“I am interested in solving the unknown factor of art and the unknown factor of life” - Eva Hesse
By: Joanna Makas
Joanna is a visual Artist visual artist with an underlying interest in the human body, temporal experience and the interconnectedness of the world we live in. Her research interests include
feminist phenomenology, body studies and the politics of materiality. She is currently engaged in how care as a concept and as an ethics of practice can forge new ways of Being. It is about bringing the body to the forefront of practice.
Art exists to make one feel things, to go to another place, to go to the soul.
One purpose of Art is to make visible something that is deeply hidden within. Art exists
to make one feel things, to go to another place, to go to the soul. I believe creative practices
are an entanglement of the subject’s body and mind with the world and it’s phenomena. For
me art provides an intimate journey of interconnectivity, and so I consider my practice to be
a complex condition inclusive of processes entwined in tactile, intellectual and emotional
activities. It conveys the experience of being in the world and of becoming conscious of this
being. Thus, art reveals an affective dimension which can be both healing and transformative.
...an artist seeks to create new ways of thinking, perceiving and sensing life’s infinite possibilities.
The production of an affective dimension for audiences has been a central concern for
artists for many years. French artist Henri Matisse (1869 – 1954) dreamed of a mode of artistic
production – the creation of affective “machines” – that could transfer expressive content
into the soul of the viewer without representational mediation. An artist’s motivation to
present how the affective textures and activities of everyday life are shaped is an important
element here. By affect, I mean embodied meaning-making. Mostly, this will be something
that could be understood as human emotion. This mode of meaning making emerges from
sensory processes and can be understood as a form of knowledge production, i.e. Noetic
Knowing. Emphasising feelings and attitudes as modes for developing knowledge and toward the content of knowledge an artist seeks to create new ways of thinking, perceiving
and sensing life’s infinite possibilities.
This period of mindful awareness is what many artists refer to as being “in the zone”. It is when time flows, and you disconnect from everything in your environment.
When in the studio I immerse myself in creative activity, and through the process of
“making” the work and I eventually become one. My body is engrossed in slow, physical,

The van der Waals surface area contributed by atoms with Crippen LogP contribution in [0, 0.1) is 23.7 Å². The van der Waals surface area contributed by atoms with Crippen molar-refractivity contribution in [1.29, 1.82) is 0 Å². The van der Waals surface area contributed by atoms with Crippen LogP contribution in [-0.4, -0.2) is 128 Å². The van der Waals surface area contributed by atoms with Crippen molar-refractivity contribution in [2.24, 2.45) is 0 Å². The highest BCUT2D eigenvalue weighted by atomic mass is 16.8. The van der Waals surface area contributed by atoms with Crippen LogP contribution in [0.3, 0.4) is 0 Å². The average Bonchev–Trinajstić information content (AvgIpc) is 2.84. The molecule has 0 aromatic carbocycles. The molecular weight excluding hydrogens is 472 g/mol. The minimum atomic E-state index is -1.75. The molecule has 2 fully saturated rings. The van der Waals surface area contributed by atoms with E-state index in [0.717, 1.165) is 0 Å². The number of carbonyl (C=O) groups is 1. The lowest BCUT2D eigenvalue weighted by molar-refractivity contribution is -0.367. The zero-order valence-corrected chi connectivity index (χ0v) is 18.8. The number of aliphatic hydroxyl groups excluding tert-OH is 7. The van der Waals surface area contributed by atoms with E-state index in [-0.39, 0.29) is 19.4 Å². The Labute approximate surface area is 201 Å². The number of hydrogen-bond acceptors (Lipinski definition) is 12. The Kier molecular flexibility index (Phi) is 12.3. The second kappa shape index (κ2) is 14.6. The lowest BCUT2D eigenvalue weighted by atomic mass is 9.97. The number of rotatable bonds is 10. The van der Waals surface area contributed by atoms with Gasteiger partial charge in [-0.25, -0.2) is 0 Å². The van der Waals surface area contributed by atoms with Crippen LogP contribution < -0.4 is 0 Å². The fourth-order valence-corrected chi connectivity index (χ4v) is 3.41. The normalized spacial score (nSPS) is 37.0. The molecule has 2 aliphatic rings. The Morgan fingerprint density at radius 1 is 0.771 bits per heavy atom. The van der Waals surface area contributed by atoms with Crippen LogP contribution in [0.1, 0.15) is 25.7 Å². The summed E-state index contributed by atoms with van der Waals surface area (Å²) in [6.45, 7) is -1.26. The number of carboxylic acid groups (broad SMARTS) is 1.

meditative and repetitive actions. Within this ritual I create an affective dimension. Leaving
all behind. There is a constant dance between me and my materials, facilitating the transition
from an emotional experience to one of mindful awareness. This period of mindful awareness is what many artists refer to as being “in the zone”. It is when time flows, and you disconnect from everything in your environment. Thoughts, feelings, fears and stressors are all erased, body and mind are unified. It is this moment of bliss, when you are in the present moment of the unknown that creativity and new modes of knowledge emerge.
Art reveals the thinking feeling body. In turn, the intelligent body reveals art’s role in meaning-making.
I often reflect on how similar this is to meditation and the health benefits that transpire from regular practice. Notably, when you are somewhat conscious and aware but not actively engaged in thought, your consciousness is moving out of the thinking neocortex and entering the midbrain, otherwise known as the subconscious, the home to the autonomic nervous system and the cerebellum. I wonder, if by transcending thought through an art practice, we may have the ability to transform and use our awareness to create the bodies we actually want. Happy, Health and Strong. I believe that my art practice connects me to the quality of awareness and reinforces the intuitive knowing being that I am. Art reveals the thinking feeling body. In turn, the intelligent body reveals art’s role in meaning-making.
Art is that which connects us to the world and is thus something that goes beyond
consciousness. Art then might be understood as a function, a magical and aesthetic function
of transformation, less involved in making sense of the world and more involved in exploring
the possibilities of being in – and becoming – with the world. When the soul comes into
making and viewing art, then we can become aware of the shapelessness of life. It is
expanding and freeing.
Joanne Makas is a visual artist with an underlying interest in the human body, temporal
experience and the interconnectedness of the world we live in. Her research interests include
feminist phenomenology, body studies and the politics of materiality. She is currently
engaged in how care as a concept and as an ethics of practice can forge new ways of Being. It is about bringing the body to the forefront of practice.
Chopra, Deepak. Metahuman: unleashing your potential. London, Sydney, Auckland,
Johannesburg: Rider, 2019.
Cronan, Todd. Against Affective Formalism: Matisse, Bergson, Modernism. Minneapolis,
London: University of Minnesota Press, 2013.
Dispenza, Joe. Becoming Supernatural: how common people are doing the uncommon.
Sydney: Hay House Australia: 2017.
O’Sullivan, Simon. Art Encounters Deleuze and Guattari: Thought Beyond Representation. UK: Palgrave Macmillan, 2006.
Vieten, Cassandra. “What Are Noetic Sciences? Consciousness matters. The questions are
when, how, and why does it matter..” posted May 10, 2011
noetic-sciences-0 (accessed 7 May 2020)
Wagner, M.Anne. “Another Hesse” in e.d. Mignon Nixon, Eva Hesse, October Files 3.
Cambridge, Massachusetts, London: MIT Press, 2002.
Wetherell, Margaret. Affect and Emotion: A New Social Science Understanding. London: Sage
Publications: Kindle Edition,2012.